Somewhere among the 42,000 people at the recent Berkshire Hathaway shareholders’ meeting were members of the Grant Group, a Knoxville investment club. Club members Diana Condon, Jeannie Dulaney, Kathy Hamilton and Karen Pershing were each making their first pilgrimage to the Woodstock for Capitalists, and they were kind enough to share their experiences with me. Each year, much is written about the Q&A with Berkshire’s Chairman Warren Buffett and Vice Chairman Charlie Munger. I was more interested in hearing about their overall adventure.
On Friday before the meeting, the ladies joined thousands of others in Shareholders Shopping Day, where shareholders received 20% discounts at a variety of Berkshire subsidiaries.
They didn’t expect the longest line to be at the Fruit of the Loom popup store. Nor did they expect to see the massive size of the diamonds being purchased from Berkshire subsidiaries Borsheims and Helzberg Diamonds. The ladies did not report the purchase of any underwear or engagement rings.
They ran into another Knoxvillian, Clayton Homes CEO Kevin Clayton. Warren Buffett bought Clayton Homes in 2003.
On Saturday, from their condo across the river from the CHI Health Center, the ladies could see people at 4:30 am, already waiting to get into the arena. Although they were in line by 6:15, they were concerned they might be forced to join the up to 15,000 people who had to watch the meeting on big screen televisions in overflow rooms. As they moved closer to the arena, they were met with serious security: armed guards carrying military-style weapons.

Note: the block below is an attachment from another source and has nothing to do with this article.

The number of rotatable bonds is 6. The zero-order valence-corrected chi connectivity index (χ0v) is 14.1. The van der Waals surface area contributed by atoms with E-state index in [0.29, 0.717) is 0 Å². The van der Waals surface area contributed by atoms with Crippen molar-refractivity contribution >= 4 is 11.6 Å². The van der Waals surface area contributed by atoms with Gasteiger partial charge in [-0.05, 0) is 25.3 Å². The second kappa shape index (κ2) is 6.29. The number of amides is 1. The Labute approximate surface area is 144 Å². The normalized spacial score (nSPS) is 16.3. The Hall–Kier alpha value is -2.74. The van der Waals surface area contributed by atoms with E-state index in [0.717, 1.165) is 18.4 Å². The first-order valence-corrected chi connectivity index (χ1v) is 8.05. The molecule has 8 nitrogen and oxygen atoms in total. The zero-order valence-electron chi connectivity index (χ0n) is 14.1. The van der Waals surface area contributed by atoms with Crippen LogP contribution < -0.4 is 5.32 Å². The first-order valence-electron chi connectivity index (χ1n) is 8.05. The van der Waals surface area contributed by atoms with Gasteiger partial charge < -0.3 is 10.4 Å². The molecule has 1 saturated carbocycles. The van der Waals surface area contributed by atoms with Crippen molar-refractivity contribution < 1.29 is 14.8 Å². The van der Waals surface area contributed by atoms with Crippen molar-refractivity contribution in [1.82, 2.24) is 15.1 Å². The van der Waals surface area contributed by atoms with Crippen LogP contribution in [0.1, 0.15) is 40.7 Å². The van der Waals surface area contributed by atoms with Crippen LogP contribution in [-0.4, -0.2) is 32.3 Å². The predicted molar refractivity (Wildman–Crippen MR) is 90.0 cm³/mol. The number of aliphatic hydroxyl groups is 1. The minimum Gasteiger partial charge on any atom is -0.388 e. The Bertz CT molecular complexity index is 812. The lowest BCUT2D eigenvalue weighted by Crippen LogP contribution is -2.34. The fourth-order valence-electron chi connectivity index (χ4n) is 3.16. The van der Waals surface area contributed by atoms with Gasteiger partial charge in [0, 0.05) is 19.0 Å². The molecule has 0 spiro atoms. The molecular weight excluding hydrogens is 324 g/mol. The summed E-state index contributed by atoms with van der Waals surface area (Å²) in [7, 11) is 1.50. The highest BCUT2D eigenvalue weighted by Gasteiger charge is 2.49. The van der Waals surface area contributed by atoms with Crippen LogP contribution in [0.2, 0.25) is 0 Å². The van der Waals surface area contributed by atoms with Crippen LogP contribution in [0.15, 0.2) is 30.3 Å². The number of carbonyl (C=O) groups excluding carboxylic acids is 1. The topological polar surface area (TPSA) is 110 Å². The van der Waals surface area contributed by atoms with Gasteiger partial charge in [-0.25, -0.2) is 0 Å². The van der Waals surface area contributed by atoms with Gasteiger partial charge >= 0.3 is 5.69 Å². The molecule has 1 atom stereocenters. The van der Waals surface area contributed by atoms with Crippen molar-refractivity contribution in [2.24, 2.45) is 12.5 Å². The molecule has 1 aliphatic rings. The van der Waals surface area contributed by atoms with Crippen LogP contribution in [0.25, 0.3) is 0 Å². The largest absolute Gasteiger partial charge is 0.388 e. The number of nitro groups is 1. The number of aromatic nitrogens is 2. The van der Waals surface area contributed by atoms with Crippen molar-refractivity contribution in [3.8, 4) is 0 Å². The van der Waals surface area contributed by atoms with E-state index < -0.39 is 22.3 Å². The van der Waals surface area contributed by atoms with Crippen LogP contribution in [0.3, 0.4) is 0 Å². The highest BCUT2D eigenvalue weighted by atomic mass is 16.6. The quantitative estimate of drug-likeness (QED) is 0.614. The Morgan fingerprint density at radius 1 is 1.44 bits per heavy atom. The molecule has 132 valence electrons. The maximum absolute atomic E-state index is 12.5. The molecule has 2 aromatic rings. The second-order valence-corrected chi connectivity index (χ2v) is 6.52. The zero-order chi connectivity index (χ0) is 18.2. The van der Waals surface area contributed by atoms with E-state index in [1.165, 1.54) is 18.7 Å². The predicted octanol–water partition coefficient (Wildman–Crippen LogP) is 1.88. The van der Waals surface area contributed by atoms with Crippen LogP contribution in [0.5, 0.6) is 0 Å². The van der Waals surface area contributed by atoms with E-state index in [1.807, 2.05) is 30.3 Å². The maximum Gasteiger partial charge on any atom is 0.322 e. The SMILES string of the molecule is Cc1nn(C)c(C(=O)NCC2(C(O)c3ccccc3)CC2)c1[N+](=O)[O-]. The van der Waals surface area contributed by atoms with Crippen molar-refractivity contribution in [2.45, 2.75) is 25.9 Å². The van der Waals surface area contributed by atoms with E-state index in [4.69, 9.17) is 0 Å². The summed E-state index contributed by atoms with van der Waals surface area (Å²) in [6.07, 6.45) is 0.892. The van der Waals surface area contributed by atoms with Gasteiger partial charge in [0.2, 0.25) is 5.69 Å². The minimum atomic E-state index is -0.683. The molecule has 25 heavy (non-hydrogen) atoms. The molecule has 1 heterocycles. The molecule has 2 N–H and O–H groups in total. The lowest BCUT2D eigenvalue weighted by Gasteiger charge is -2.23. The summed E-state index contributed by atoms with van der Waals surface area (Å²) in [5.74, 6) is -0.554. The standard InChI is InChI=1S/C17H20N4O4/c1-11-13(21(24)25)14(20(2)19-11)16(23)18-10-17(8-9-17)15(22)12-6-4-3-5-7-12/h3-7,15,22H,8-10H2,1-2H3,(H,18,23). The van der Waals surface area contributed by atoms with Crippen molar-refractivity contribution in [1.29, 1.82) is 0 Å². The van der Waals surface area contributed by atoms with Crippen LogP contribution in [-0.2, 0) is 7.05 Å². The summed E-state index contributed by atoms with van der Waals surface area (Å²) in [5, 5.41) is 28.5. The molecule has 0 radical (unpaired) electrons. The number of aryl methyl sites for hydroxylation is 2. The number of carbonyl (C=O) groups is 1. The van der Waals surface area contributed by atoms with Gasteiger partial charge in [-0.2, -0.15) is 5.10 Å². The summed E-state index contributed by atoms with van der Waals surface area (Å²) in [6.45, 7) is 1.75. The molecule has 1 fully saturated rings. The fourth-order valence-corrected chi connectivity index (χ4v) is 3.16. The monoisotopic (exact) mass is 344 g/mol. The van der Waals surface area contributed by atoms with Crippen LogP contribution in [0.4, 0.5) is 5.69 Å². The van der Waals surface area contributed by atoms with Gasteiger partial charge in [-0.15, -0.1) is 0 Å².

One common comment from the ladies was that the crowd, from around the world, was uniformly patient and courteous.
More than an hour after the doors opened, they finally made it into the arena. Per usual, the meeting began with a video – this year featuring a parody of Bruno Mars’ song “Uptown Funk.”
The star of the show was, of course, 88-year-old Buffet and 95-year-old Munger, both of whom exhibited impressive stamina during the day-long question and answer sessions. Munger’s energy was certainly aided by the very audible peanut brittle on which he munched throughout the day. Buffett was sometimes guarded in his comments and answers; Munger never was. Despite the duo’s seemingly sincere humbleness, their likenesses were on everything: t-shirts, shopping bags, signs, cups, etc.
You can watch the shareholders’ meeting via live-stream or read transcripts of the day’s Q&A. I highly advise it. But the Berkshire Hathaway shareholders’ meeting is the most unique event in all of business. It is impossible to fully appreciate it without experiencing it in person. Kudos to the Grant Group for making the effort.
David Moon is president of Moon Capital Management. A version of this piece originally appeared in the USA TODAY NETWORK.